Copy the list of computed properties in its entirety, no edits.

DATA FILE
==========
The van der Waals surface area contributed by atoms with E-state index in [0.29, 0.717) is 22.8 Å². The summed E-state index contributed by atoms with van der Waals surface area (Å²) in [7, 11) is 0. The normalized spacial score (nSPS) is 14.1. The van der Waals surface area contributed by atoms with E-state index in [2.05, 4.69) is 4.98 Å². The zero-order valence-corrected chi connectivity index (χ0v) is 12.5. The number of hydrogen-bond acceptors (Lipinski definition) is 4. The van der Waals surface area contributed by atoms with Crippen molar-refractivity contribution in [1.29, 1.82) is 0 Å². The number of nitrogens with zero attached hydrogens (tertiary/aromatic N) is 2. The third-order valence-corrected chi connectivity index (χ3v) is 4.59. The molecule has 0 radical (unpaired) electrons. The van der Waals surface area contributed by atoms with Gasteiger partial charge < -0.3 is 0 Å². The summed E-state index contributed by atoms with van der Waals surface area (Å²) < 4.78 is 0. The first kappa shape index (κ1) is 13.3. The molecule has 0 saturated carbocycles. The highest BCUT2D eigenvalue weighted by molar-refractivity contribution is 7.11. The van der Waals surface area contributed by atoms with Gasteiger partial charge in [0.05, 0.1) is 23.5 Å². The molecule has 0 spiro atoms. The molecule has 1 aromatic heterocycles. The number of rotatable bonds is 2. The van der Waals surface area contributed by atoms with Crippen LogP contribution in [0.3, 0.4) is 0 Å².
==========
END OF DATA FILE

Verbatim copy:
The van der Waals surface area contributed by atoms with E-state index in [0.29, 0.717) is 22.8 Å². The summed E-state index contributed by atoms with van der Waals surface area (Å²) in [7, 11) is 0. The normalized spacial score (nSPS) is 14.1. The van der Waals surface area contributed by atoms with E-state index in [2.05, 4.69) is 4.98 Å². The zero-order valence-corrected chi connectivity index (χ0v) is 12.5. The number of hydrogen-bond acceptors (Lipinski definition) is 4. The van der Waals surface area contributed by atoms with Crippen molar-refractivity contribution in [1.29, 1.82) is 0 Å². The number of nitrogens with zero attached hydrogens (tertiary/aromatic N) is 2. The third-order valence-corrected chi connectivity index (χ3v) is 4.59. The molecule has 0 radical (unpaired) electrons. The van der Waals surface area contributed by atoms with Gasteiger partial charge < -0.3 is 0 Å². The summed E-state index contributed by atoms with van der Waals surface area (Å²) < 4.78 is 0. The first kappa shape index (κ1) is 13.3. The molecule has 0 saturated carbocycles. The highest BCUT2D eigenvalue weighted by molar-refractivity contribution is 7.11. The van der Waals surface area contributed by atoms with Gasteiger partial charge in [0.05, 0.1) is 23.5 Å². The molecule has 0 spiro atoms. The molecule has 1 aromatic heterocycles. The number of rotatable bonds is 2. The van der Waals surface area contributed by atoms with Crippen LogP contribution in [0.3, 0.4) is 0 Å².